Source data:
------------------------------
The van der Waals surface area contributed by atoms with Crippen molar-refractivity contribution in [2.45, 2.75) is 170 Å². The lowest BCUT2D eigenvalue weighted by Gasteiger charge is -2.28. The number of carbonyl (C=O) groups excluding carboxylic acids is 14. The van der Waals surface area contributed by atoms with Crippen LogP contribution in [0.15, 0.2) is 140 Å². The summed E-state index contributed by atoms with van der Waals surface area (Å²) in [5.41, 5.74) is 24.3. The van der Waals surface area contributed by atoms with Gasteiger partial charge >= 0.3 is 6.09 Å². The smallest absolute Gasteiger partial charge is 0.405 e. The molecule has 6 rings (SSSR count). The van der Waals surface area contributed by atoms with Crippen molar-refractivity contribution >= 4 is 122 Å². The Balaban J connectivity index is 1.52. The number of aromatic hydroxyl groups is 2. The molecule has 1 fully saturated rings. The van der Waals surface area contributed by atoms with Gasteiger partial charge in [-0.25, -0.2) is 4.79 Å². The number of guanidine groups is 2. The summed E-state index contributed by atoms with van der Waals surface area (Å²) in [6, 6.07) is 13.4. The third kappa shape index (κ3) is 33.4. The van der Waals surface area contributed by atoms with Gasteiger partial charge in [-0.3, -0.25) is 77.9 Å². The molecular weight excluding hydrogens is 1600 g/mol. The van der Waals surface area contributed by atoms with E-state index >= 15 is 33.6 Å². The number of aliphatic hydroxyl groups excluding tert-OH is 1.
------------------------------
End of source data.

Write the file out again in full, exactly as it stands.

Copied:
The van der Waals surface area contributed by atoms with Crippen molar-refractivity contribution in [2.45, 2.75) is 170 Å². The lowest BCUT2D eigenvalue weighted by Gasteiger charge is -2.28. The number of carbonyl (C=O) groups excluding carboxylic acids is 14. The van der Waals surface area contributed by atoms with Crippen LogP contribution in [0.15, 0.2) is 140 Å². The summed E-state index contributed by atoms with van der Waals surface area (Å²) in [5.41, 5.74) is 24.3. The van der Waals surface area contributed by atoms with Gasteiger partial charge >= 0.3 is 6.09 Å². The smallest absolute Gasteiger partial charge is 0.405 e. The molecule has 6 rings (SSSR count). The van der Waals surface area contributed by atoms with Crippen molar-refractivity contribution >= 4 is 122 Å². The Balaban J connectivity index is 1.52. The number of aromatic hydroxyl groups is 2. The molecule has 1 fully saturated rings. The van der Waals surface area contributed by atoms with Gasteiger partial charge in [-0.25, -0.2) is 4.79 Å². The number of guanidine groups is 2. The summed E-state index contributed by atoms with van der Waals surface area (Å²) in [6, 6.07) is 13.4. The third kappa shape index (κ3) is 33.4. The van der Waals surface area contributed by atoms with Gasteiger partial charge in [-0.3, -0.25) is 77.9 Å². The molecular weight excluding hydrogens is 1600 g/mol. The van der Waals surface area contributed by atoms with E-state index >= 15 is 33.6 Å². The number of aliphatic hydroxyl groups excluding tert-OH is 1.